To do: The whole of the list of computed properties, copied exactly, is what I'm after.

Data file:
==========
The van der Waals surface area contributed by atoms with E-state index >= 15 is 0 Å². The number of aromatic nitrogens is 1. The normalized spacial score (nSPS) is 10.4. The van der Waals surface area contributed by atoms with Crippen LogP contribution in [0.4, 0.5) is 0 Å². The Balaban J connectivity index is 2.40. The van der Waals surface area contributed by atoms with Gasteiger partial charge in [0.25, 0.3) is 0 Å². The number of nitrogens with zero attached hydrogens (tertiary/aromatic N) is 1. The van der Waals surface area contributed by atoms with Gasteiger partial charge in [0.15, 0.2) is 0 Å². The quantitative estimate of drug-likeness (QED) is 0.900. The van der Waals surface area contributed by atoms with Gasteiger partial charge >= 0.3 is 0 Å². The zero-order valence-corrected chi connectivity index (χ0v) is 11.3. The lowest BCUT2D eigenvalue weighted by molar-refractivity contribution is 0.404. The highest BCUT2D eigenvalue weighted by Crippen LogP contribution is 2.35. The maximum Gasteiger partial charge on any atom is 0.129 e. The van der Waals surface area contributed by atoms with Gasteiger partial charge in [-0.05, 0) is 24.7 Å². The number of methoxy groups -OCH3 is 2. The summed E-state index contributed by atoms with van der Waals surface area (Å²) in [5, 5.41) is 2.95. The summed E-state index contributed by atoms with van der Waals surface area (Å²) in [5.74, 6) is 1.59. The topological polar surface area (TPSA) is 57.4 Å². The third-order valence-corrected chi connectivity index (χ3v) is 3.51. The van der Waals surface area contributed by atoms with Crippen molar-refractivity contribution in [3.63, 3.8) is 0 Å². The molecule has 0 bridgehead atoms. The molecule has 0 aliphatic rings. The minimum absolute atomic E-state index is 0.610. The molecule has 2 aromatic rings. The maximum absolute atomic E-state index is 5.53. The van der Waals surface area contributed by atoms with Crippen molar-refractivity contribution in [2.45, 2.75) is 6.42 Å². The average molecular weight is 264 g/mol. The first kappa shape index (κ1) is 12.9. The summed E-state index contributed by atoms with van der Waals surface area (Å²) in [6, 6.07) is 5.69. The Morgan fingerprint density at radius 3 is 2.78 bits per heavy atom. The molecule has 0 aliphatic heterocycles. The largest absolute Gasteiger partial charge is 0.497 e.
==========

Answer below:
The van der Waals surface area contributed by atoms with E-state index >= 15 is 0 Å². The number of aromatic nitrogens is 1. The normalized spacial score (nSPS) is 10.4. The van der Waals surface area contributed by atoms with Crippen LogP contribution in [0.4, 0.5) is 0 Å². The Balaban J connectivity index is 2.40. The van der Waals surface area contributed by atoms with Gasteiger partial charge in [0.25, 0.3) is 0 Å². The number of nitrogens with zero attached hydrogens (tertiary/aromatic N) is 1. The van der Waals surface area contributed by atoms with Gasteiger partial charge in [0.15, 0.2) is 0 Å². The quantitative estimate of drug-likeness (QED) is 0.900. The van der Waals surface area contributed by atoms with Gasteiger partial charge >= 0.3 is 0 Å². The zero-order valence-corrected chi connectivity index (χ0v) is 11.3. The lowest BCUT2D eigenvalue weighted by molar-refractivity contribution is 0.404. The highest BCUT2D eigenvalue weighted by Crippen LogP contribution is 2.35. The maximum Gasteiger partial charge on any atom is 0.129 e. The van der Waals surface area contributed by atoms with Gasteiger partial charge in [-0.05, 0) is 24.7 Å². The number of methoxy groups -OCH3 is 2. The summed E-state index contributed by atoms with van der Waals surface area (Å²) in [5, 5.41) is 2.95. The summed E-state index contributed by atoms with van der Waals surface area (Å²) in [5.74, 6) is 1.59. The topological polar surface area (TPSA) is 57.4 Å². The third-order valence-corrected chi connectivity index (χ3v) is 3.51. The van der Waals surface area contributed by atoms with Crippen molar-refractivity contribution in [3.63, 3.8) is 0 Å². The molecule has 0 bridgehead atoms. The molecule has 0 aliphatic rings. The minimum absolute atomic E-state index is 0.610. The molecule has 2 aromatic rings. The maximum absolute atomic E-state index is 5.53. The van der Waals surface area contributed by atoms with Crippen molar-refractivity contribution in [2.45, 2.75) is 6.42 Å². The average molecular weight is 264 g/mol. The first kappa shape index (κ1) is 12.9. The summed E-state index contributed by atoms with van der Waals surface area (Å²) in [6, 6.07) is 5.69. The Morgan fingerprint density at radius 3 is 2.78 bits per heavy atom. The molecule has 0 aliphatic heterocycles. The largest absolute Gasteiger partial charge is 0.497 e.